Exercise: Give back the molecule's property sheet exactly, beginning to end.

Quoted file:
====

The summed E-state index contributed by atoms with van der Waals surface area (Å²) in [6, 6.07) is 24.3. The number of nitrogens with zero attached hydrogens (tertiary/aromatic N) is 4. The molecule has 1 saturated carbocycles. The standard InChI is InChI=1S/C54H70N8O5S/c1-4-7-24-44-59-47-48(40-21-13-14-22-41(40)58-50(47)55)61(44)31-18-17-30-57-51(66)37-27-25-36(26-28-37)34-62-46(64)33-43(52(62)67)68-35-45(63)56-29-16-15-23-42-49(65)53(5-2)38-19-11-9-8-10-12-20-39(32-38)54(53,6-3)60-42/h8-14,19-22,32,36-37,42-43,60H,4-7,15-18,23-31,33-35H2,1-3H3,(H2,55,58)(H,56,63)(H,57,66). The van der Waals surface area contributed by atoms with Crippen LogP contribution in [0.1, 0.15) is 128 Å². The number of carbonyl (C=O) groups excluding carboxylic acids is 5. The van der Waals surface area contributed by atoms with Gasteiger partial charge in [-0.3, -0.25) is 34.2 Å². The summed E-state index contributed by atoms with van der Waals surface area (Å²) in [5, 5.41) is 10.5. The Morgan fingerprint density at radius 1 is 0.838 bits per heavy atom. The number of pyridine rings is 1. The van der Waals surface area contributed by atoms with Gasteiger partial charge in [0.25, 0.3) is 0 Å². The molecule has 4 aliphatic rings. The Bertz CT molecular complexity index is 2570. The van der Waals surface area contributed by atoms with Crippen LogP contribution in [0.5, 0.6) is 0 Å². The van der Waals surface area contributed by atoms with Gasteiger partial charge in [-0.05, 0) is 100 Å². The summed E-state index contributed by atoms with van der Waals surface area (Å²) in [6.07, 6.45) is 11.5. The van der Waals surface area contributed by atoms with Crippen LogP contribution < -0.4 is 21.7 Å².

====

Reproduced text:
The summed E-state index contributed by atoms with van der Waals surface area (Å²) in [6, 6.07) is 24.3. The number of nitrogens with zero attached hydrogens (tertiary/aromatic N) is 4. The molecule has 1 saturated carbocycles. The standard InChI is InChI=1S/C54H70N8O5S/c1-4-7-24-44-59-47-48(40-21-13-14-22-41(40)58-50(47)55)61(44)31-18-17-30-57-51(66)37-27-25-36(26-28-37)34-62-46(64)33-43(52(62)67)68-35-45(63)56-29-16-15-23-42-49(65)53(5-2)38-19-11-9-8-10-12-20-39(32-38)54(53,6-3)60-42/h8-14,19-22,32,36-37,42-43,60H,4-7,15-18,23-31,33-35H2,1-3H3,(H2,55,58)(H,56,63)(H,57,66). The van der Waals surface area contributed by atoms with Crippen LogP contribution in [0.1, 0.15) is 128 Å². The number of carbonyl (C=O) groups excluding carboxylic acids is 5. The van der Waals surface area contributed by atoms with Gasteiger partial charge in [-0.3, -0.25) is 34.2 Å². The summed E-state index contributed by atoms with van der Waals surface area (Å²) in [5, 5.41) is 10.5. The Morgan fingerprint density at radius 1 is 0.838 bits per heavy atom. The number of pyridine rings is 1. The van der Waals surface area contributed by atoms with Gasteiger partial charge in [0.25, 0.3) is 0 Å². The molecule has 4 aliphatic rings. The Bertz CT molecular complexity index is 2570. The van der Waals surface area contributed by atoms with Crippen LogP contribution in [0.5, 0.6) is 0 Å². The van der Waals surface area contributed by atoms with Gasteiger partial charge in [-0.05, 0) is 100 Å². The summed E-state index contributed by atoms with van der Waals surface area (Å²) in [6.07, 6.45) is 11.5. The van der Waals surface area contributed by atoms with Crippen LogP contribution < -0.4 is 21.7 Å².